Thursday, January 28, 2016

Lesson Plan & Scavenger Hunt: Landforms

This lesson was originally used with lesson 1.4 of "Social Studies Alive!" but can be used with any Social Studies program.  Scavenger Hunt materials can be located on our Teachers Pay Teachers Page!

Subject: Social Studies
Grade: 5th

Title: Landforms Virtual Scavenger Hunt

Integration of Learning Outcomes

· Students will be able to define geographic terms for water and landforms by completing a graphic organizer.

· Students will be able to notice the differences between certain landforms and bodies of water by using an interactive Power Point.

· Students will be able to act out or draw geographic terms relating to water and landforms with a partner.


· 7.1.5.B: Describe and locate places and regions as defined by physical and human features.

· 7.2.5.A: Describe the characteristics of places and regions.

· E05.B-V.4: Vocabulary acquisition and use

· R5.A.1.1.1: Identify and/or interpret meaning of multiple-meaning words used in text.

Anticipatory Set

· Read the “Landform” acrostic poem on the PowerPoint.

· Have students discuss in their small groups what a landform might be, based on the poem. Also have the students discuss what might be examples of landforms and water, based on the poem.

· Explain that we will be learning about these terms and landforms through a virtual slide show.


· Each student will receive a laptop or work on a desktop computer. Every student will receive a “1.4 Landforms Scavenger Hunt” graphic organizer.

· Students will go through a virtual Scavenger Hunt created through PowerPoint.

· The teacher will have already uploaded the virtual Scavenger Hunt to the teacher’s school webpage.

· Project the computer onto the whiteboard. Show the students how to get to the webpage and open the PowerPoint. Have students follow along and follow the steps that the teacher completes. Walk around and monitor to make sure students get to the right page.

· Explain the graphic organizer (“1.4 Landforms Scavenger Hunt” worksheet). Explain that students will fill out the worksheet based on what they read in the slide. Show the directions on the slide. Model how to click on the different landforms and bodies and water. Show that the home screen will take the students back to the landform map so that students can finish the worksheet. Mention that some slides have videos and challenge questions. Students do not need to write the answers for challenge questions; they are just questions to think about.

· Have students go through the virtual scavenger hunt and complete the graphic organizer. Although each student will have a computer and worksheet, they may work with a partner to discuss the answers.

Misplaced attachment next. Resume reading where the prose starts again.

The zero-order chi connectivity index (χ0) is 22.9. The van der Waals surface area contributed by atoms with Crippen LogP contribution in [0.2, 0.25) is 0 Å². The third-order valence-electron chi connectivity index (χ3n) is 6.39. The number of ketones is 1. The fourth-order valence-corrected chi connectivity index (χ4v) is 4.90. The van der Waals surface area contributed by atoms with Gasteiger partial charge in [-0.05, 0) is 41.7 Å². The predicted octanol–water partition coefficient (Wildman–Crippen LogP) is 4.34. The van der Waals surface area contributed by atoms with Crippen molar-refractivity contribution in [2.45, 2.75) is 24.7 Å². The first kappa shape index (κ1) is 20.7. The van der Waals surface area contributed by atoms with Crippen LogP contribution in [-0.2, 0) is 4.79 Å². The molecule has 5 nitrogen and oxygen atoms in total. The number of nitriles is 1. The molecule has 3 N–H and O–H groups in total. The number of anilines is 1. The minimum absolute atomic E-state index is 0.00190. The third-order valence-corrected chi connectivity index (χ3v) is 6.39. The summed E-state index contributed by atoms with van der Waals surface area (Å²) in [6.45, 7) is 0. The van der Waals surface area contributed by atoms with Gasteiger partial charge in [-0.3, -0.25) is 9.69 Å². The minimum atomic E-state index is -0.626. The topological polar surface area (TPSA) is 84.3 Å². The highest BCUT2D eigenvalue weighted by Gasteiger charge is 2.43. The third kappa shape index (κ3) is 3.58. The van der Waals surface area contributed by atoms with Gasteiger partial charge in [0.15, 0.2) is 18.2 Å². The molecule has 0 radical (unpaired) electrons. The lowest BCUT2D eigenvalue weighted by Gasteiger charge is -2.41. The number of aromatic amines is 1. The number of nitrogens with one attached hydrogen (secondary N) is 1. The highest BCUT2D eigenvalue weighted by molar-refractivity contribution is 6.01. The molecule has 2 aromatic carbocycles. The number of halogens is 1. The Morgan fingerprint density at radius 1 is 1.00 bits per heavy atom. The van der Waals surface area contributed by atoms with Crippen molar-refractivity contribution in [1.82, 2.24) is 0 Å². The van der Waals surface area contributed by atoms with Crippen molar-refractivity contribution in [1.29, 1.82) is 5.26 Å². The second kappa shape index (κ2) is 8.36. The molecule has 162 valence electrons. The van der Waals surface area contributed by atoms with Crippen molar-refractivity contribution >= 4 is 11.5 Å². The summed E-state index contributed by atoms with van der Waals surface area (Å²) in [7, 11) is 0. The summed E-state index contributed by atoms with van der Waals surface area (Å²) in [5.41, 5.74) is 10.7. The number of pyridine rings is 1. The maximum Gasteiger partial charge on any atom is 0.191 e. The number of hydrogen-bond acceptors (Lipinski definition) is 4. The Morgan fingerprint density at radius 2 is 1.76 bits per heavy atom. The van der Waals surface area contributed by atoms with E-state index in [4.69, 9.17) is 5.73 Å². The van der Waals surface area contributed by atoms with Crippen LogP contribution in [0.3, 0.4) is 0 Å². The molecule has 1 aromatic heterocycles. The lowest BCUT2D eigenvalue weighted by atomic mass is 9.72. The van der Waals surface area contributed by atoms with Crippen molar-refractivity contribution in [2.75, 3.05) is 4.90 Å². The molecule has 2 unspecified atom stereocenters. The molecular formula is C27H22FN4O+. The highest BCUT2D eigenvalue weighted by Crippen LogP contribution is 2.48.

· If students finish the computer activity and if time permits, they can start working on activity 1C (p. 4) in their Interactive Student Notebook. Students will work independently to answer the questions. Students will answer questions by labeling the correct location on the map with the question number and answer. Each student will be given a card with a clue. Each clue has a number. The answer will be labeled on the map, using the number from the clue card and the answer. Lay extra cards on table. When students need a new card, they will trade at the table until they get all 14 clues.


· The graphic organizer will help all students follow along and know what to look for when completing the activity. The way it is separated with a word bank will also help students who need extra assistance.

· Acting out and drawing terms will help kinesthetic and visual learners. Movement can help students learn, as well as art can help people learn.

· Working with technology and using the Power Point will help 21st century learners.

· Students are able to work in pairs. By working with a partner, students can build ideas off each other. Also, if they need extra assistance, they can get extra help from their peers.


· Students will play Geography Charades/Pictionary with their table. They will act out or draw the vocabulary word of the landform or body or water. The vocabulary words will be the words learned from the virtual scavenger hunt. Project the map on the board so that students know which words to refer to. Two people will be on a team per each table.